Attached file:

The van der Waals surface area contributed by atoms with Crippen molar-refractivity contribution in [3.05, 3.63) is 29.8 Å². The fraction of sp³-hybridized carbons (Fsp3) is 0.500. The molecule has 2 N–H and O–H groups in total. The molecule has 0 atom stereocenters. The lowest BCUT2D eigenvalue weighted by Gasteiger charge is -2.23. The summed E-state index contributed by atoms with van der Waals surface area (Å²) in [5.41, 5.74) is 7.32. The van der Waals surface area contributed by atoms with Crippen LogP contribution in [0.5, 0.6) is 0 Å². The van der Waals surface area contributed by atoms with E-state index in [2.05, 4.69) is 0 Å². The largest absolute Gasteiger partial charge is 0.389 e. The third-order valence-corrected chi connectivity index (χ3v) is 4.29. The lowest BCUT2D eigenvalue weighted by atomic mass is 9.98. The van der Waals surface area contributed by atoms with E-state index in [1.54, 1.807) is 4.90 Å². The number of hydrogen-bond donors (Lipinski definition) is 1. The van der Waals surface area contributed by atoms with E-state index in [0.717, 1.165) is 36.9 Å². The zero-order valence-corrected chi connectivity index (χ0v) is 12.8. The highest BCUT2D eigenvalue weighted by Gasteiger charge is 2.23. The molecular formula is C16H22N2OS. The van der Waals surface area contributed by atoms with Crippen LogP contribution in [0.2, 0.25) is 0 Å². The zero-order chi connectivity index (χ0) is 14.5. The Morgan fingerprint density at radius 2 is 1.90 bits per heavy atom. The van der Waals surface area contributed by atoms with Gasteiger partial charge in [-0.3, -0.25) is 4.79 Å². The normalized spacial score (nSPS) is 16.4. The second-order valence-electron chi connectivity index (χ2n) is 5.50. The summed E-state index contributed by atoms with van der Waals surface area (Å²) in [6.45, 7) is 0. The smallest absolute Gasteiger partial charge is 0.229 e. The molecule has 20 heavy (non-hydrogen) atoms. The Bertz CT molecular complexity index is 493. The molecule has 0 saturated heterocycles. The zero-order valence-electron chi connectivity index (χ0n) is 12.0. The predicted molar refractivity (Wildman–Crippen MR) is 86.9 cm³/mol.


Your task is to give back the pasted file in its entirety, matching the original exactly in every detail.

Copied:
The van der Waals surface area contributed by atoms with Crippen molar-refractivity contribution in [3.05, 3.63) is 29.8 Å². The fraction of sp³-hybridized carbons (Fsp3) is 0.500. The molecule has 2 N–H and O–H groups in total. The molecule has 0 atom stereocenters. The lowest BCUT2D eigenvalue weighted by Gasteiger charge is -2.23. The summed E-state index contributed by atoms with van der Waals surface area (Å²) in [5.41, 5.74) is 7.32. The van der Waals surface area contributed by atoms with Crippen LogP contribution in [0.5, 0.6) is 0 Å². The van der Waals surface area contributed by atoms with E-state index in [2.05, 4.69) is 0 Å². The largest absolute Gasteiger partial charge is 0.389 e. The third-order valence-corrected chi connectivity index (χ3v) is 4.29. The lowest BCUT2D eigenvalue weighted by atomic mass is 9.98. The van der Waals surface area contributed by atoms with E-state index in [1.54, 1.807) is 4.90 Å². The number of hydrogen-bond donors (Lipinski definition) is 1. The van der Waals surface area contributed by atoms with E-state index in [0.717, 1.165) is 36.9 Å². The zero-order valence-corrected chi connectivity index (χ0v) is 12.8. The highest BCUT2D eigenvalue weighted by Gasteiger charge is 2.23. The molecular formula is C16H22N2OS. The van der Waals surface area contributed by atoms with Crippen LogP contribution in [0.2, 0.25) is 0 Å². The zero-order chi connectivity index (χ0) is 14.5. The Morgan fingerprint density at radius 2 is 1.90 bits per heavy atom. The van der Waals surface area contributed by atoms with Gasteiger partial charge in [-0.3, -0.25) is 4.79 Å². The normalized spacial score (nSPS) is 16.4. The second-order valence-electron chi connectivity index (χ2n) is 5.50. The summed E-state index contributed by atoms with van der Waals surface area (Å²) in [6.45, 7) is 0. The smallest absolute Gasteiger partial charge is 0.229 e. The molecule has 20 heavy (non-hydrogen) atoms. The Bertz CT molecular complexity index is 493. The molecule has 0 saturated heterocycles. The zero-order valence-electron chi connectivity index (χ0n) is 12.0. The predicted molar refractivity (Wildman–Crippen MR) is 86.9 cm³/mol.